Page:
Facsimile of a fresco by Traini, exposed to nature for centuries but severely damaged in WWII, located in Camposanto, Pisa.
“A scroll warns that ‘no shield of wisdom or riches, nobility or prowess’ can protect them from the blows of the Approaching One. ‘They have taken more pleasure in the world than in things of God.’ In a heap of corpses nearby lie crowned rulers, a Pope in tiara, a knight, tumbled together with the bodies of the poor, while angels and devils in the sky contend for the miniature naked figures that represent their souls.”
-Barbara Tuckman, The Black Plague
Detail from the Offices for the Week, compiled by Andrea Matteo Acquaviva (1458-1529), Duke of Atri. This manuscript is delicately ornamented with Italian red morocco and gilt throughout. Currently property of the Huntington Library. View it in full detail here.
Priamo della Quercia (active 1426-1467) masterfully illuminated these miniature scenes of Inferno and Purgatorio only a century after Dante’s time. Together with illuminations by Giovanni di Paolo, this Yates-Thompson manuscript contains 110 miniatures in brilliant pinks, blues, greens and gold.
Hail Isis, representative of all motherhood, new life, and goddess of magic and wisdom!
Apuleius, Prayer to Isis, Metamorphoses, lib XI cap XXV
O holy and blessed dame, the perpetual comfort of human kind, who by Thy bounty and grace nourishes all the world, and bearest a great affection to the adversitities of the miserable as a loving mother, Thou takest no rest night or day, neither art Thou idle at any time in giving benefits and succouring all men as well on land as sea; Thou art she that puttest away all all storms and dangers from men’s life by stretching forth Thy right hand, whereby likewise Thou dost unweave even the inextricable and tangled web of fate, and appeases the great tempests of fortune, and keepest back the harmful course of the stars. The gods supernal do honour Thee; the gods infernal have Thee in reverence; Thou dost make all the earth to turn, Thou givest light to the sun, Though governest the world, Thou treadest down the power of hell. By Thy mean the stars give answer, the seasons return, the gods rejoice, the elements serve: at Thy commandment the winds do blow, the clouds nourish the earth, the seeds prosper, and the fruits do grow. The birds of the air, the beasts of the hill, the serpents of the den, and the fishes of the sea do tremble at Thy majesty: by my spirit is not able to give Thee sufficient praise, my patrimony is unable to satisfy Thy sacrifices; my voice hath no power to utter that which I think of Thy majesty, no, not if I had a thousand mouths and so many tongues and were able to continue forever. Howbeit as a good religious person, and according to my poor estate, I will do what I may: I will always keep Thy divine appearance in remembrance, and close the imagination of Thy most holy godhead within my breast.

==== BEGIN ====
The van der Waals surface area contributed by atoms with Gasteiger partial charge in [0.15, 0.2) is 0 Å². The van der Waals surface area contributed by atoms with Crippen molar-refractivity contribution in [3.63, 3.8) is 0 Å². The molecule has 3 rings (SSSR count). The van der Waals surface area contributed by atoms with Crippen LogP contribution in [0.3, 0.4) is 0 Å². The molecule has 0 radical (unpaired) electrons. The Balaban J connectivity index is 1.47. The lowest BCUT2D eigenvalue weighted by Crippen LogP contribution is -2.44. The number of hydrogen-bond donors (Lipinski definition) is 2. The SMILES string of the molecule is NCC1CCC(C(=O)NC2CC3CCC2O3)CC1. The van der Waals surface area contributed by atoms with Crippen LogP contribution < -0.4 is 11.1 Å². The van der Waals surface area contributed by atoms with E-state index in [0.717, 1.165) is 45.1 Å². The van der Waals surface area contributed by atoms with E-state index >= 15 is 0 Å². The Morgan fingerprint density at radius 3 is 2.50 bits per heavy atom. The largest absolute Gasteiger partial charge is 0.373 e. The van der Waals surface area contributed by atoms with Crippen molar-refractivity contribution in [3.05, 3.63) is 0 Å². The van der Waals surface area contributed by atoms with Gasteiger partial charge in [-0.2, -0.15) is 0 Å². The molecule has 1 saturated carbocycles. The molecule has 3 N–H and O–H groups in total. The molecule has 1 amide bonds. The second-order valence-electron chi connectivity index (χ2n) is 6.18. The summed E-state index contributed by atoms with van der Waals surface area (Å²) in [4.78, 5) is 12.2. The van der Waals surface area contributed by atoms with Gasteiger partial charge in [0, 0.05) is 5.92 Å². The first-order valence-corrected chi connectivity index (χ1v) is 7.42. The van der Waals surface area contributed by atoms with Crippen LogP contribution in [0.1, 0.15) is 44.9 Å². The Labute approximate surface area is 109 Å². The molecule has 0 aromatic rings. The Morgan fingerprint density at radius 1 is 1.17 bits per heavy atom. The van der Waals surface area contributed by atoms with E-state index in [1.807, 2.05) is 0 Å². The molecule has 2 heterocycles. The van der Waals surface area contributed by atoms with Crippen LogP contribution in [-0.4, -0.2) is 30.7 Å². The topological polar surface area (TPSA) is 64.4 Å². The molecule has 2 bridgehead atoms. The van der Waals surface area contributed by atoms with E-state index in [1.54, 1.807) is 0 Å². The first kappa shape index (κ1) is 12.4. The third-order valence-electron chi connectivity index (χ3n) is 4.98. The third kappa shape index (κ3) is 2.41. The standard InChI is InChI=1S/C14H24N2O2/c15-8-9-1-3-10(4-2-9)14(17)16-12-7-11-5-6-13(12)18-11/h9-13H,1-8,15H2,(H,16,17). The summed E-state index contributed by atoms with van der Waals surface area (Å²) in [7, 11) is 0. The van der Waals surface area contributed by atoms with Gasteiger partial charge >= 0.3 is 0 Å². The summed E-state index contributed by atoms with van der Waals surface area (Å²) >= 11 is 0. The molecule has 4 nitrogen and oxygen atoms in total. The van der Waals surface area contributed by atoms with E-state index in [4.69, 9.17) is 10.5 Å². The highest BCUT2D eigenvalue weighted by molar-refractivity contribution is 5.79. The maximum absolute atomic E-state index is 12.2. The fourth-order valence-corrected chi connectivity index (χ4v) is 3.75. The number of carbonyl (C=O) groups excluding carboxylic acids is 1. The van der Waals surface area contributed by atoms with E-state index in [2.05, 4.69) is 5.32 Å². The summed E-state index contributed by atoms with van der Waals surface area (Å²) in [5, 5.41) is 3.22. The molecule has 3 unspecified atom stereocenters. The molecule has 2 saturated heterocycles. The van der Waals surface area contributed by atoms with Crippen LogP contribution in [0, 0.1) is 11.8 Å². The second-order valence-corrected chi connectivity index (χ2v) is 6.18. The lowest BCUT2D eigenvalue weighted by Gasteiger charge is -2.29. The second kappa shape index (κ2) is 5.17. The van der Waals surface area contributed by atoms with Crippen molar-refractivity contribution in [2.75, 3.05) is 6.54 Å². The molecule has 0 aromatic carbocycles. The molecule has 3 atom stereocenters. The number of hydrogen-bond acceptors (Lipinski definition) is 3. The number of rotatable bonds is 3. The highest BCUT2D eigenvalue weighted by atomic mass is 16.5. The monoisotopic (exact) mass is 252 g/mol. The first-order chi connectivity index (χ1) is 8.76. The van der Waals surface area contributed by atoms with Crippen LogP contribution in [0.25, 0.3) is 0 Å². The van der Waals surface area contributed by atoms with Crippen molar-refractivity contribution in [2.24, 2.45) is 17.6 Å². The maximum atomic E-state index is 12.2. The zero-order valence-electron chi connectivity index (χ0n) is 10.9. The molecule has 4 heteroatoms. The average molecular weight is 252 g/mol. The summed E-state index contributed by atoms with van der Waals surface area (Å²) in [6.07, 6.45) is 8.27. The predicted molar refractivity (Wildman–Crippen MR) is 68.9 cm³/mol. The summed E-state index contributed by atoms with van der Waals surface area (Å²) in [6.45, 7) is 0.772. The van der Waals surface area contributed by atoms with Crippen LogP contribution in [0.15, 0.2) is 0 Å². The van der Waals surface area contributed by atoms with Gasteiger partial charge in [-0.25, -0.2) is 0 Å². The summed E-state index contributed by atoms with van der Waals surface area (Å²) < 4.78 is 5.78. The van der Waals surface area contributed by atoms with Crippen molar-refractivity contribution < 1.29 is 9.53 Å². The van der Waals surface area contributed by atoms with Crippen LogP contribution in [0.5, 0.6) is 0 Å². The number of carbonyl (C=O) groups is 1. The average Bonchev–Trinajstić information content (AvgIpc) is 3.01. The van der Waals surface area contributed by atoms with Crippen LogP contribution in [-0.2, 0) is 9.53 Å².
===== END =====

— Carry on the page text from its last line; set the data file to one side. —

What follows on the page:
Tu quidem sancta et humani generis sospitatrix perpetua, semper fovendis mortalibus munifica, dulcem matris adfectationem miserorum casibus tribuis. Nec dies nec quies nulla ac ne momentum quidem tenue tuis transcurrit beneficiis otiosum, quin mari terraque protegas homines et depulsis vitae procellis salutarem porrigas dexteram, qua fatorum etiam inextricabiliter contorta retractas licia et Fortunae tempestates mitigas et stellarum noxios meatus cohibes. Te superi colunt, observant inferi, tu rotas orbem, luminas solem, regis mundum, calcas tartarum. Tibi respondent sidera, redeunt tempora, gaudent numina, serviunt elementa. Tuo nutu spirant flamina, nutriunt nubila, germinant semina, crescunt germina. Tuam maiestatem perhorrescunt aves caelo meantes, ferae montibus errantes, serpentes solo latentes, beluae ponto natantes. At ego referendis laudibus tuis exilis ingenio et adhibendis sacrificiis tenuis patrimonio; nec mihi vocis ubertas ad dicenda, quae de tua maiestate sentio, sufficit nec ora mille linguaeque totidem vel indefessi sermonis aeterna series. Ergo quod solum potest religiosus quidem, sed pauper alioquin, efficere curabo: divinos tuos vultus numenque sanctissimum intra pectoris mei secreta conditum perpetuo custodiens imaginabor.
In the magnificent baptistery of the Duomo of Florence, there is a master work of the Infernal Majesty of Satan and the fallen angels, eagerly munching the tenderest parts of the damned. This may be one of the earliest artistic versions of Satan as the Pan-like devil we know Him as today.
This, and Marcovaldo’s other 13th century works incorporate a blend of Byzantine and Romanesque styles, popular in Tuscany in the time. But this image of Satan is something quite new, though old. These devils are a frightening hybrid of the Satyr and a more ancient god in Tuscany, Fufluns.
These pagan deities, whose domains were merriment, orgiastic revelries and having a good time in general, are now demonized to represent the downfall of sinners, and the mysterious fits of ecstasy of the Cult of Dionysis, only known by this time in rumors or works of Greek tragedy like Euripedes’ Bacchae, were now the Church’s tool of the imagination, used to keep the masses scared and afraid, and so obedient.